Painting can capture and display moments of life that have become too rare, those where anything goes. Where everyone feasts, frolics and relaxes, perhaps in the cottony depths of a sofa. Certain painters have a clear gift for creating these scenes and these worlds, capturing indolence, evanescence, celebrations. Under their brush, the paint floods the canvas with lights and colors, tinting it with a moist or diaphanous sheen that makes you shudder. The paintings of American Reggie Burrows Hodges exhale a type of heat. They sweat through all their pores, and wet the lines of the landscape around them. Their own outlines vanish into spectacular enjoyment.
Silhouetted, and with a thick brush that seems to carry a bubbling, pictorial energy, the sports-people staged by this African-American artist are similarly carried away by their activities. They shake up everything in their path. The theme of sport is rare in paintings, as if photography and television had copyrighted the portrayal of it. From this point of view, Reggie Burrows Hodges puts painting back in the game.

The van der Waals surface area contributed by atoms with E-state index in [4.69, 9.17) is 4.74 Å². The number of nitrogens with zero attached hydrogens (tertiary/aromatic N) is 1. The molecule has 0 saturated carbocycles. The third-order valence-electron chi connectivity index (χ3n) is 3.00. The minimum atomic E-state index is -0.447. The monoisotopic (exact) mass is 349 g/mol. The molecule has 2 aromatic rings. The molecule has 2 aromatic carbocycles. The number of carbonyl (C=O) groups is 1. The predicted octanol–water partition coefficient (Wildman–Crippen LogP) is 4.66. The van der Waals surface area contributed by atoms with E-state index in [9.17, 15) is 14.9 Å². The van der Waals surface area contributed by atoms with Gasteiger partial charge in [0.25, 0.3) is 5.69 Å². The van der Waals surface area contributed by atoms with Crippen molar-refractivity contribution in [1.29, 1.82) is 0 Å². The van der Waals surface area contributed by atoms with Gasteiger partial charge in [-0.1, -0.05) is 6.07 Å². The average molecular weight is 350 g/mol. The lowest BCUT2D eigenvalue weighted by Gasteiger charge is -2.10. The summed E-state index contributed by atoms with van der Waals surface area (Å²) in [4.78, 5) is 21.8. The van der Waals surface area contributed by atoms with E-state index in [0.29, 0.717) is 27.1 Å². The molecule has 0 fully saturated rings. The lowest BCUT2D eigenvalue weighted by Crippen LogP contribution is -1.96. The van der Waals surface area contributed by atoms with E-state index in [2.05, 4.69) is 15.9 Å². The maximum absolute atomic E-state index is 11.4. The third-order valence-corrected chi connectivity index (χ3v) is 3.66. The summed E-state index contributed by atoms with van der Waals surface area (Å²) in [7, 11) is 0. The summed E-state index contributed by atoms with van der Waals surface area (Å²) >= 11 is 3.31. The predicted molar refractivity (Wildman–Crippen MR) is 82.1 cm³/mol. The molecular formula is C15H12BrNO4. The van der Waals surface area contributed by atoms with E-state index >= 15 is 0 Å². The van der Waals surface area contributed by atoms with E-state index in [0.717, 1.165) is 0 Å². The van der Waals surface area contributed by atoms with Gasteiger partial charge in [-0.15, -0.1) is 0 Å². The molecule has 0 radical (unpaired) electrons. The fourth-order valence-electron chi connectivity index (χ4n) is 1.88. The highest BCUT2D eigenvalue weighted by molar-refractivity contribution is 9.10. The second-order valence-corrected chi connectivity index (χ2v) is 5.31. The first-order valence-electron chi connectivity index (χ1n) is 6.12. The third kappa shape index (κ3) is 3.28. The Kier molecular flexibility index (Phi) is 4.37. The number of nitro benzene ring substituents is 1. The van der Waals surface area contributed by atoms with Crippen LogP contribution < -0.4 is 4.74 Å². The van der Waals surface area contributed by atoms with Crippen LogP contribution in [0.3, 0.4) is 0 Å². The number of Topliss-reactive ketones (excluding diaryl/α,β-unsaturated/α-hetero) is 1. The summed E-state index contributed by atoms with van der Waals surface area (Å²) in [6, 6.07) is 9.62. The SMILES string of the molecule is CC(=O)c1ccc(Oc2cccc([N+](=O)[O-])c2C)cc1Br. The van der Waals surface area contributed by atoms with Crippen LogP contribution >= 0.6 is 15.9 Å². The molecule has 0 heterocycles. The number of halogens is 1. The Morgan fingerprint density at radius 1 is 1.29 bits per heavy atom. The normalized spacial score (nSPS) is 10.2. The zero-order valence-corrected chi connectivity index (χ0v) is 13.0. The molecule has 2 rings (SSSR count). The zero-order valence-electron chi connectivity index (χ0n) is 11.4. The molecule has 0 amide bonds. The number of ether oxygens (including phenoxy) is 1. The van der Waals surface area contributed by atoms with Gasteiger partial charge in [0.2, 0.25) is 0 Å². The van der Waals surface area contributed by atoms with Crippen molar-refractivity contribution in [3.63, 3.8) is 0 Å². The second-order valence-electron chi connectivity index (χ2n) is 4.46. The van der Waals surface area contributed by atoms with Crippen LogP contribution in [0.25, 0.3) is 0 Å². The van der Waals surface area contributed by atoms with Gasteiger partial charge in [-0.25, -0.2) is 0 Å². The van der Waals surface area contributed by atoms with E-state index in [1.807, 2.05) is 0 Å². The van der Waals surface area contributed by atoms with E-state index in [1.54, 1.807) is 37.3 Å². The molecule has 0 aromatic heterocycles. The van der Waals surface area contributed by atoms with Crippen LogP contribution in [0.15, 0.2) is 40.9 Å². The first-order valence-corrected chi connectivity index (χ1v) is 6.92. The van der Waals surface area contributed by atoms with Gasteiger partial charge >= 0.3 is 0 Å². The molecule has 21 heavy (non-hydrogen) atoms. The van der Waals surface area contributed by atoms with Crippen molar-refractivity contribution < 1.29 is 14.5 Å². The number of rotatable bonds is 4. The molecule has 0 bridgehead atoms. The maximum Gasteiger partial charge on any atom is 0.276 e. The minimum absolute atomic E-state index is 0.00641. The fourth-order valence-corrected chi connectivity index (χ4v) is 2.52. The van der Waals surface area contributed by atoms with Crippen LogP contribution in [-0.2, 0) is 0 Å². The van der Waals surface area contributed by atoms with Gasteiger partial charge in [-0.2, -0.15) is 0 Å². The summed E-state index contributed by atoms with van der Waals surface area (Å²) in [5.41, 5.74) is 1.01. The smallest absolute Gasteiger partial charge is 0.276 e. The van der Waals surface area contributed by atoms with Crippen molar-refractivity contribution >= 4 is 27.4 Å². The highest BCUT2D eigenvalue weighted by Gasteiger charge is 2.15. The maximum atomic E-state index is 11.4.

Represented by the Dowling Walsh (Rockland, Maine) and Karma (New York) galleries.